41. It’s sad that in my DOI agency, I only got an email about this today as there was social media discussion and this article from Bill. No memos, no information, no nothing.

    Bill, thanks for being the only source of info on this for some of us.

  42. Tried that when I became exempt for a pay period when serving on fire in non exempt position. Nothing changed in my pay.

  43. I agree. If I was militia I would not assist on fire. I know I’ll probably get bashed for saying that, but this is a business. Business is business, to many people take this job personally.

  44. You mad bro?
    Not throwin shade but should have taken a primary or secondary…jus sayin

  45. I use prefix 11 every single time I use 21. Every.single.time. Have been for years!

  46. ICP’s are way overrated anyway. I’ll spike with some cubees and rats.

  47. The 11 prefix is for full OT rate on fire code. Nothing to do with FLSA.

  48. It shouldn’t change your pay but it should, according to the FAQs that came out, get you an additional retroactive FLSA overtime payment for being non exempt. (Non exempt position ) …hopefully

  49. Isn’t the reduced OT because of the FLSA exempt status? If you’re non exempt they have to pay you the full (1.5x) OT rate. If you’re exempt from FLSA they can pay a reduced rate.

  50. No FLSA is more complicated. Your true OT rate for non-exempt is figured on the additions to your base pay such as hazard pay, night differential, and think Sunday diff. Exempt it’s just 1 1/2 time normal base pay, sorry basic pay. The 11 prefix is to give you your true 1 1/2 time rate of basic pay regardless of the the OT cutoff for working(only) in wildfire suppression. Believe it’s 8 step 8 when this occurs, maybe wrong on that. When I became exempt I tried to change to non-exempt when performing certain non-exempt positions. In theory this should have changed my FLSA. It did not work. Will try again with the new language. What’s the harm.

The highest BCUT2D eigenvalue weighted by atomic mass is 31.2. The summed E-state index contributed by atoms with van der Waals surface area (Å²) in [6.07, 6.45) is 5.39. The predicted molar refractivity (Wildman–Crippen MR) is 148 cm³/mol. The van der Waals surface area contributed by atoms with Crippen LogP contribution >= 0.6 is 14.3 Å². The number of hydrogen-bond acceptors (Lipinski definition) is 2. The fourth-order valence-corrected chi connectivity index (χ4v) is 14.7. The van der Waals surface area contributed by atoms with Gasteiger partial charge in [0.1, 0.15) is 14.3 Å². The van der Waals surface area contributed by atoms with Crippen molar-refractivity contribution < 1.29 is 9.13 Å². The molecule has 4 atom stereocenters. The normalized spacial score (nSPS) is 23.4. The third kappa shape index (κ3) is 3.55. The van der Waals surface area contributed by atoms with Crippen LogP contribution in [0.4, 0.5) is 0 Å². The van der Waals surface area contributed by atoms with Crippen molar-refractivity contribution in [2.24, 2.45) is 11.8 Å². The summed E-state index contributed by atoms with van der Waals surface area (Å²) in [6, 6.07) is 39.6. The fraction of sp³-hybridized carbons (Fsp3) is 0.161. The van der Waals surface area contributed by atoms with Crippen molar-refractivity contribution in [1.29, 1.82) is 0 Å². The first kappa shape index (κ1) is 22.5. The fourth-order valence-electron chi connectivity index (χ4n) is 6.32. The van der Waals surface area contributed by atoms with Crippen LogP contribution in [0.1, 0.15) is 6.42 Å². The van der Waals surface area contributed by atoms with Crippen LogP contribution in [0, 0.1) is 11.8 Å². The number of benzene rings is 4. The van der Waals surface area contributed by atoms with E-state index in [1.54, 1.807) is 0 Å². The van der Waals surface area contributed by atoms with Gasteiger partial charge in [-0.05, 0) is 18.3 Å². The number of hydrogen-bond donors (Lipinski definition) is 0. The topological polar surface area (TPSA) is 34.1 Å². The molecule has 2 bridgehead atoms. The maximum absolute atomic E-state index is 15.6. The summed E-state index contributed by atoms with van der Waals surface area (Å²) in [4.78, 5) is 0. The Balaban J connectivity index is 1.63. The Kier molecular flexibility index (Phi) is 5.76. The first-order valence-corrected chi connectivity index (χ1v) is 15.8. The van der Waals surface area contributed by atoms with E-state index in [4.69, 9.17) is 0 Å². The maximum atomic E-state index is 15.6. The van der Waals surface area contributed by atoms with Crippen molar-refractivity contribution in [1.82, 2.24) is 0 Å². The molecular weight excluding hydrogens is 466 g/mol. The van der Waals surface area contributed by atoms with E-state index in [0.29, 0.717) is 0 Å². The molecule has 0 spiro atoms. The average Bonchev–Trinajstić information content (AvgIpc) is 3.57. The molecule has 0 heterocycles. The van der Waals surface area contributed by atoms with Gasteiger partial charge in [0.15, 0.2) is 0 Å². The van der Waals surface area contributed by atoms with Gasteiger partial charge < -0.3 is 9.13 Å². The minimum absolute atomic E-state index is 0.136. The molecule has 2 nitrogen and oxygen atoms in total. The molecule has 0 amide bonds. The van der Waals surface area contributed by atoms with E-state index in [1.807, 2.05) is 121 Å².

51. You can claim weeks as non-exempt, I literally just went in and did it and paycheck 8 shows “2 weeks non-exempt” in the FLSA status line, instead of “exempt”. You can also do a corrected as non-exempt. I was told to put 11 as well, because the “non-exempt” can be used on wf and other emergencies and put you at the o/t hourly cap otherwise. It also changes the wording in premium pay because of it.

    You can 100% choose “non-exempt”. Using the prefix 11 with it, I believe is what keeps you from hitting the cap though on fires. There is no reason not to use it for fire o/t. It spells it out in the Interagency business guide in 10.22.

    Seriously, people should read that part of the yellow book first and then post. It speaks exactly to FLSA “non-exempt” eligibility for “exempt” employees.

  52. Yes you can and that’s what I did a few years ago when I became exempt and was working in a non-exempt position on a fire. I changed my exempt status to non-exempt for two weeks while performing the specific fire role. My supervisor was like yeah try it and we’ll see what happens. Nothing changed in pay. I will definitely try again, what’s the harm. Looking at similar pay period non-exempt vs exempt was roughly $1500 difference. Yeah I read that part of yellow book and was reason for my attempt. Know exactly what you’re talking about, tried, didn’t work before. Maybe it will for this. Not telling people not to try just sharing my experience with this situation. Try it what’s the harm.

  53. The United States of America needs a National Wildland Fire Agency. Long overdue. Who will make it happen?

  54. There’s a difference between lifting the overtime cap and the language in the FAQ that was recently circulated. The FAQ clearly states that non exempt positions will have their OT impacted by the supplemental increase. Exempt positions, on the other hand, will not. At least it appears that way. In practice, a GS 8 captain will make much less in their OT rate than their GS 7 assistant or GS 6 squaddie. That’s some broken stuff.

  55. Almostretiredbro,

    Yeah…. I might be grasping at straws too, just don’t want to discourage people from trying to at least trigger the status, in case it means way better o/t. No clue how they will end up classifying it internally. Were you at the cap then?